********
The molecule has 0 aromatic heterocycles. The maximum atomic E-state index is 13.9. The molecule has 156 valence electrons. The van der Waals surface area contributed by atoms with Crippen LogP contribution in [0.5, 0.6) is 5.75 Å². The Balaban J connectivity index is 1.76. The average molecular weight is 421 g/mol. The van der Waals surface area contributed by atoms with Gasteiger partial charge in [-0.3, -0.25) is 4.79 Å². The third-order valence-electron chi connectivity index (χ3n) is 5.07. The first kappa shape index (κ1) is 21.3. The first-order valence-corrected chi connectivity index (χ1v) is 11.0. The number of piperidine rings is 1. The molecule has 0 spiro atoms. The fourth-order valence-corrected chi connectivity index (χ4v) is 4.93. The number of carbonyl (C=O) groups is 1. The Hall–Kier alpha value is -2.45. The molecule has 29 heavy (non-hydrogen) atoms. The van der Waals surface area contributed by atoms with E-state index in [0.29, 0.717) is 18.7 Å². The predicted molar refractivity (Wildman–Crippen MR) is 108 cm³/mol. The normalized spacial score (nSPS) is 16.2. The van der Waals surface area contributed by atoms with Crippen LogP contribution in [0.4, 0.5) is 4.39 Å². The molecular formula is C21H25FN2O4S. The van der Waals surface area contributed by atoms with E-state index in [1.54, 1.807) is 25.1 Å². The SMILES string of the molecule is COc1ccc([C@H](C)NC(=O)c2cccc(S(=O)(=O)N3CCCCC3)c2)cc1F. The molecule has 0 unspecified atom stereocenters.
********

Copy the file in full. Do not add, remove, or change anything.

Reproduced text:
The molecule has 0 aromatic heterocycles. The maximum atomic E-state index is 13.9. The molecule has 156 valence electrons. The van der Waals surface area contributed by atoms with Crippen LogP contribution in [0.5, 0.6) is 5.75 Å². The Balaban J connectivity index is 1.76. The average molecular weight is 421 g/mol. The van der Waals surface area contributed by atoms with Gasteiger partial charge in [-0.3, -0.25) is 4.79 Å². The third-order valence-electron chi connectivity index (χ3n) is 5.07. The first kappa shape index (κ1) is 21.3. The first-order valence-corrected chi connectivity index (χ1v) is 11.0. The number of piperidine rings is 1. The molecule has 0 spiro atoms. The fourth-order valence-corrected chi connectivity index (χ4v) is 4.93. The number of carbonyl (C=O) groups is 1. The Hall–Kier alpha value is -2.45. The molecule has 29 heavy (non-hydrogen) atoms. The van der Waals surface area contributed by atoms with E-state index in [0.29, 0.717) is 18.7 Å². The predicted molar refractivity (Wildman–Crippen MR) is 108 cm³/mol. The normalized spacial score (nSPS) is 16.2. The van der Waals surface area contributed by atoms with Crippen LogP contribution in [0.4, 0.5) is 4.39 Å². The molecular formula is C21H25FN2O4S. The van der Waals surface area contributed by atoms with E-state index in [1.54, 1.807) is 25.1 Å². The SMILES string of the molecule is COc1ccc([C@H](C)NC(=O)c2cccc(S(=O)(=O)N3CCCCC3)c2)cc1F. The molecule has 0 unspecified atom stereocenters.